|Lowest Recommended Age:||Mature High Schooler|
|MPAA Rating:||Rated R for pervasive language including sexual references, graphic nudity, some violence and drug content|
|Profanity:||Constant very strong, crude, and offensive language including homophobic and racial insults|
|Nudity/Sex:||Very explicit full frontal male and female nudity and sexual references|
|Violence/Scariness:||Mostly comic peril and violence but some graphic|
|Diversity Issues:||Intentially offensive racial and homophobic humor|
|Movie Release Date:||August 22, 2012|
|DVD Release Date:||January 8, 2013|
Real-life couple Dax Shepard and Kristen Bell are as cute as can be on and off camera, but there is nothing in this movie that comes close to the adorableness of their viral sloth video. Bell produced and Shepard wrote, directed, and co-edited this action-comedy-romance about a guy in the witness protection program using the name Charles Bronson (not named after the actor but after the prisoner who named himself after the actor) and his girlfriend, Annie, who has a PhD in non-violent conflict resolution. He told her he was in the program because he witnessed a crime. He didn’t tell her he witnessed it from the driver’s seat in the getaway car. Meanwhile, she has to get to an interview for her dream job, which is a bit tricky when they are being chased by her ex-boyfriend who wants her back and his ex-gang who want him in a lot of pain.
Shepard and Bell said they based the dynamic between their characters on their own relationship and the obvious affection and chemistry is genuinely endearing. But the script is slapdash and haphazard, seemingly thrown together based on whichever of their friends was available for a day of shooting. Kristin Chenoweth has two scenes as Annie’s pill-popping boss (completely wasting the obvious opportunity to cast them as sisters) and Jason Bateman and Sean Hayes show up briefly for two pointless cameos.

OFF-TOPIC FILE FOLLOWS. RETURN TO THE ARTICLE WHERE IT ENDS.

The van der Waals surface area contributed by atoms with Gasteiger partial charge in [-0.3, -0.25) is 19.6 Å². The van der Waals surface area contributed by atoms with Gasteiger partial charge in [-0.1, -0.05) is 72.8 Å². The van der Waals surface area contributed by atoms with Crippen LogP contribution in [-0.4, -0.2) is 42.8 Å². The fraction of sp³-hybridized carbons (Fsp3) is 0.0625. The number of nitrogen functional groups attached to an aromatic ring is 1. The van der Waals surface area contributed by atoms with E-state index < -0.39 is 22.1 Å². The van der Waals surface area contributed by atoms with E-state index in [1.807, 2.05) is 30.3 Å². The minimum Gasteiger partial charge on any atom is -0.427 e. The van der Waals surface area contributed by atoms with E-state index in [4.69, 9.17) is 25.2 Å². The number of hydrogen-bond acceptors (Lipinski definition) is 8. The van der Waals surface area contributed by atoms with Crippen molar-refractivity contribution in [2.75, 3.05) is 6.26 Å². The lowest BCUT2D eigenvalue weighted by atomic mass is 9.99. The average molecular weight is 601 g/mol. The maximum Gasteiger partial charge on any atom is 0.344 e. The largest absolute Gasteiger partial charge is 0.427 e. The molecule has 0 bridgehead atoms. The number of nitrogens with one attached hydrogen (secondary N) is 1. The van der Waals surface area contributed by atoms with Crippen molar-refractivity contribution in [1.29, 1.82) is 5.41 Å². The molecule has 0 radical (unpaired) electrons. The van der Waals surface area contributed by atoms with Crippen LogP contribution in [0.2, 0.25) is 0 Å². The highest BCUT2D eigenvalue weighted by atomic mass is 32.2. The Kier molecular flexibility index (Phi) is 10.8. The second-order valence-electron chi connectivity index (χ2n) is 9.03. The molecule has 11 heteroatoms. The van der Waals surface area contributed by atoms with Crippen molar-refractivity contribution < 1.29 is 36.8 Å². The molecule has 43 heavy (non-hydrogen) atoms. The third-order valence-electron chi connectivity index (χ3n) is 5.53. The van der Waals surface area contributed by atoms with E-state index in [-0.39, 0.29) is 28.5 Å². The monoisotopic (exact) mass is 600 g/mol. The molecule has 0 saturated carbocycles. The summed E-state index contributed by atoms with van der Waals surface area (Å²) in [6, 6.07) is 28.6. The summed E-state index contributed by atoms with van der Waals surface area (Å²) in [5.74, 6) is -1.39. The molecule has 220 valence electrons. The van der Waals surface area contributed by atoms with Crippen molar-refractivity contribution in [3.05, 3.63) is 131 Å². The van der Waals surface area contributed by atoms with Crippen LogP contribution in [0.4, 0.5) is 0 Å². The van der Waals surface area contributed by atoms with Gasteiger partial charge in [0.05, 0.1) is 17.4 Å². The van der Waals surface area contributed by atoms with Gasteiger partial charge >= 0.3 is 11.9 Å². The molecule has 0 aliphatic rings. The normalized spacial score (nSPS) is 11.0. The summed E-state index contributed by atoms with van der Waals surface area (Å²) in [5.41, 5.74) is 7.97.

They are luckier than Bradley Cooper, who brings all of his goodwill and Actors Studio technique to the role of the dreadlocked, animal-loving bank robber who is looking for payback but can’t make it work, perhaps because his biggest laugh line is supposed to be a funny comment about prison rape. The movie wants us to find naughty words funny just because they are naughty, and that gets tired very fast. There are a couple of mildly funny lines: “I’m not going to teach non-violence at a university and marry Dog the Bounty Hunter.” “It’s not cool to wear those tank tops any more, unless you’re wearing them ironically or something.” It’s nice to see Beau Bridges. The souped up cars are cool and there are some nice stunts. But then we get back to Tom Arnold as a hapless federal marshal who has a premature firing problem and an orgy that is supposed to be funny because all the people are old and saggy and some dumb commentary about racial and homophobic humor and some dumber commentary about the importance of trust and communication — and hedging currencies. Don’t hit, just run.
Parents should know that this movie has constant provocative and outrageous humor including sexual references and racial and homophobic humor, frontal male and female nudity, some graphic violence (guns, battery), drug humor
Family discussion: What should Charlie have told Annie? What do you think of the way they talk about their differences?
If you like this, try: “Smokey and the Bandit” and “Grand Theft Auto”